Town Race Suddenly Becomes Contested

Town Race Suddenly Becomes Contested

Last-minute write-in candidates make Vienna Town Council race competitive.

It was just last Thursday evening that the citizens decided to throw in their hats. In response to the way that Town government and staff had handled the leaf-mulching debate in a Town-owned property off Beulah Road, four citizens decided to become write-in candidates in an otherwise uncontested Vienna Town Council election.

"We just said, why not now?" said Pam Bartlett, one of the write-in candidates.

The write-in candidates — Bartlett, Mary East and Anthony Giovanniello, running for Town Council, and Edgar Adamson, running for mayor — have argued over the past several months that the Town has mishandled concerns about the Town's leaf-mulching operation.

Like the registered candidates, the write-in candidates and their supporters planned to stand outside the Vienna Community Center on Election Day to talk with voters before they enter the polls.

"What makes anyone run for office: dissatisfaction with the present government," said Bartlett, as she was standing outside handing out fliers. "I don't think they've been good stewards of the taxpayers' dollars, and I think they need to be more responsive with citizens' concerns."

Bartlett explained that she and the three other citizens decided to run because they were disappointed with the way in which the Town Council had handled their concerns of environmental pollution brought about by the Town's leaf-mulching operation. Three of the write-in candidates are members of the Northeast Vienna Citizens Association (NEVCA), which represents the quadrant where the leaf-mulching operation is located. Adamson is NEVCA president.

NEVCA HAD asked Town Council last fall to consider its resolution that called for creating a joint task force between citizens and the Town on those environmental concerns, as well as the possibility of creating a park and returning the property to natural woodland. While advocates of the resolution have said they support having leaf mulch in the town, they say the Town has failed to consider other alternatives to leaf mulching at a Town-owned property at 442 Beulah Road N.E.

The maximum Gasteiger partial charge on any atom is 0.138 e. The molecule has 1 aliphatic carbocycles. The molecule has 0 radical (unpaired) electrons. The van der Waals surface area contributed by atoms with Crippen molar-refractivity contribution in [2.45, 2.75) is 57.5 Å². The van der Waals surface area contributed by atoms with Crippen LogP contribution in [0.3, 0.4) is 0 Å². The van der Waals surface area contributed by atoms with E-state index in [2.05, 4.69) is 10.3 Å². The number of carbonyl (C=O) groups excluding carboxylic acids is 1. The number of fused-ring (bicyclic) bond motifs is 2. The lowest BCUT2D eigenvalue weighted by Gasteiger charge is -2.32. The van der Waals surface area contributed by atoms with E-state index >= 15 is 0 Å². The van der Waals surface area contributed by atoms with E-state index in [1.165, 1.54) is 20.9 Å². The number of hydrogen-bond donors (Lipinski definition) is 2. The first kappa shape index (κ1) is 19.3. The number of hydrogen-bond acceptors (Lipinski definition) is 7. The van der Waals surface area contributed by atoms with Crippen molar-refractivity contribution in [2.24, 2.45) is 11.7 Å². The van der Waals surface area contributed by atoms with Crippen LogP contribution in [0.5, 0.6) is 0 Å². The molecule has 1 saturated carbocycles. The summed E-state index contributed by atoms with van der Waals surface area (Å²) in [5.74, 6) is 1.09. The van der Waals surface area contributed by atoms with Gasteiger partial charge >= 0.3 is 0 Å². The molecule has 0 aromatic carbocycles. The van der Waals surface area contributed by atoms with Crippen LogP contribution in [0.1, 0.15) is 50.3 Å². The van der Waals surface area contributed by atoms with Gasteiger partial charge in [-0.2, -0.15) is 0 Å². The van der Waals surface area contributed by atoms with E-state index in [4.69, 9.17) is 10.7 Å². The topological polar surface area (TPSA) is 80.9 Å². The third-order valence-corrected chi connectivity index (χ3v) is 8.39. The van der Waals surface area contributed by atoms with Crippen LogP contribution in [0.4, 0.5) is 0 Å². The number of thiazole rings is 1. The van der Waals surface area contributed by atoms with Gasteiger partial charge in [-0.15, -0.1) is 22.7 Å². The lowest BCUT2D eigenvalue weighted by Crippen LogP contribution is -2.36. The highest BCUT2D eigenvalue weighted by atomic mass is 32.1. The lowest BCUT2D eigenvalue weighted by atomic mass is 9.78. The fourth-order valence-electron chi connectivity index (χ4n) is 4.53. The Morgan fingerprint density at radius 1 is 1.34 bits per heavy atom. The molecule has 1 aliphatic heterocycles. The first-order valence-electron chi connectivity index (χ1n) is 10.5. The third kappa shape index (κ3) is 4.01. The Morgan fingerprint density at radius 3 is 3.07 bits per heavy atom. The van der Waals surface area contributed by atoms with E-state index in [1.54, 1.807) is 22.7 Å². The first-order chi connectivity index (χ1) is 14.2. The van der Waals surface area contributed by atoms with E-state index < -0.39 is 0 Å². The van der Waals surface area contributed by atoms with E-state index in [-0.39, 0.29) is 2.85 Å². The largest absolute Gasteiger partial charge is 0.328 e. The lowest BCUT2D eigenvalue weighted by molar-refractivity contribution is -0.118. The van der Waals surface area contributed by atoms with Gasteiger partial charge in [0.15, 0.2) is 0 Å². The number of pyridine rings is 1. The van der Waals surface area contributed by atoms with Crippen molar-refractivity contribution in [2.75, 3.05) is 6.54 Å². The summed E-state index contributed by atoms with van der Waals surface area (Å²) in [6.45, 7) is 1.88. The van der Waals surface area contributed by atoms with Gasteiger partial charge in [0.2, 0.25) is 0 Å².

By having write-in candidates, Bartlett contended that it gives voters a choice in an otherwise uncontested election.

The registered candidates are Vienna mayor Jane Seeman, Councilwomen Laurie Cole and Edythe Kelleher, and former Councilman Mike Polychrones. The mayor's seat and three Council seats are open.

"We're a committed bunch of people, and we care deeply about the town," said Bartlett, against arguments that the write-in candidates were running on a one-issue platform.

The registered candidates, who were also incumbents, said that while they support having competition, they wished the write-in candidates had made their decision earlier, giving opportunities for debates.

"I welcome challengers. I think that makes for a healthy election," said Seeman, as she was standing outside and handing out fliers. "But I feel that the citizens of Vienna have a right to know where the write-in candidates stand on other issues. I would've liked to debate them in a candidates' forum."

Councilwoman Laurie Cole agreed. "It's the democratic process ... everyone is entitled to vote. ... I would've liked to see them register as candidates and have a debate, because that gets people energized to vote," she said.

While the results had yet to be seen on May 4, at 9:30 a.m., Bartlett hoped the write-in campaign would encourage voters to cast their ballots and keep their elected officials clean.

"[We're running] just to let people know what we stand for and that you really can have a chance in the elections. It doesn't have to be rubber-stamped. And also, I think it will keep candidates on their toes, too. They know we're watching them," Bartlett said.